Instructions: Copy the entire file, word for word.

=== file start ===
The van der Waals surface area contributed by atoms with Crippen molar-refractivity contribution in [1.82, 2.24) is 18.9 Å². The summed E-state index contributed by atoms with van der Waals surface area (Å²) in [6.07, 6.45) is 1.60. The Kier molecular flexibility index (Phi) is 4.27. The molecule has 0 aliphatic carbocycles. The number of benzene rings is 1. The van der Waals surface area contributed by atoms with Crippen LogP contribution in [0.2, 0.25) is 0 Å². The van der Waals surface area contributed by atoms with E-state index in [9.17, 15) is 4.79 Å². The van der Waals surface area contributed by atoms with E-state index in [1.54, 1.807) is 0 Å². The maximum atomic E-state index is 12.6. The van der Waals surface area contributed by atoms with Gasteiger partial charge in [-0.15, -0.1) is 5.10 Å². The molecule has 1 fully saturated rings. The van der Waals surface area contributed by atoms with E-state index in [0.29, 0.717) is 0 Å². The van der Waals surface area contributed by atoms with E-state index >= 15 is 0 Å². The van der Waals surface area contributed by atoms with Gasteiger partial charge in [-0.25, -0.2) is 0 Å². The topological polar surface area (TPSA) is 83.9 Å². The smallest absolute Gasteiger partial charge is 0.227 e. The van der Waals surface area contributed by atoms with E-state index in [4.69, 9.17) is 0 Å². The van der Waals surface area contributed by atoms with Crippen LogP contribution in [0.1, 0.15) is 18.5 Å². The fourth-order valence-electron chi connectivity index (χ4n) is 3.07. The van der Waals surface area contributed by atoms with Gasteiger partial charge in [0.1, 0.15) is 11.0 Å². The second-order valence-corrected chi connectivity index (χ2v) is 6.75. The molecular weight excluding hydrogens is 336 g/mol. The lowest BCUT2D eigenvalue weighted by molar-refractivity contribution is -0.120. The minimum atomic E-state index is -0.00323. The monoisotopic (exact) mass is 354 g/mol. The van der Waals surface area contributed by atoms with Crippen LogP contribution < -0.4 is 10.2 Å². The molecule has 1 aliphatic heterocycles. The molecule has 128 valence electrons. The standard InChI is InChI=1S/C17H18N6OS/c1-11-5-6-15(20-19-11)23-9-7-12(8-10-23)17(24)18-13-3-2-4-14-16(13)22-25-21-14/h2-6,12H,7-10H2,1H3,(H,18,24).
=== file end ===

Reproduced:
The van der Waals surface area contributed by atoms with Crippen molar-refractivity contribution in [1.82, 2.24) is 18.9 Å². The summed E-state index contributed by atoms with van der Waals surface area (Å²) in [6.07, 6.45) is 1.60. The Kier molecular flexibility index (Phi) is 4.27. The molecule has 0 aliphatic carbocycles. The number of benzene rings is 1. The van der Waals surface area contributed by atoms with Crippen LogP contribution in [0.2, 0.25) is 0 Å². The van der Waals surface area contributed by atoms with E-state index in [9.17, 15) is 4.79 Å². The van der Waals surface area contributed by atoms with E-state index in [1.54, 1.807) is 0 Å². The maximum atomic E-state index is 12.6. The van der Waals surface area contributed by atoms with Gasteiger partial charge in [-0.15, -0.1) is 5.10 Å². The molecule has 1 fully saturated rings. The van der Waals surface area contributed by atoms with E-state index in [0.29, 0.717) is 0 Å². The van der Waals surface area contributed by atoms with E-state index >= 15 is 0 Å². The van der Waals surface area contributed by atoms with Gasteiger partial charge in [-0.25, -0.2) is 0 Å². The topological polar surface area (TPSA) is 83.9 Å². The smallest absolute Gasteiger partial charge is 0.227 e. The van der Waals surface area contributed by atoms with E-state index in [4.69, 9.17) is 0 Å². The van der Waals surface area contributed by atoms with Crippen LogP contribution in [0.1, 0.15) is 18.5 Å². The fourth-order valence-electron chi connectivity index (χ4n) is 3.07. The van der Waals surface area contributed by atoms with Gasteiger partial charge in [0.1, 0.15) is 11.0 Å². The second-order valence-corrected chi connectivity index (χ2v) is 6.75. The molecular weight excluding hydrogens is 336 g/mol. The lowest BCUT2D eigenvalue weighted by molar-refractivity contribution is -0.120. The minimum atomic E-state index is -0.00323. The monoisotopic (exact) mass is 354 g/mol. The van der Waals surface area contributed by atoms with Crippen LogP contribution < -0.4 is 10.2 Å². The molecule has 1 aliphatic heterocycles. The molecule has 128 valence electrons. The standard InChI is InChI=1S/C17H18N6OS/c1-11-5-6-15(20-19-11)23-9-7-12(8-10-23)17(24)18-13-3-2-4-14-16(13)22-25-21-14/h2-6,12H,7-10H2,1H3,(H,18,24).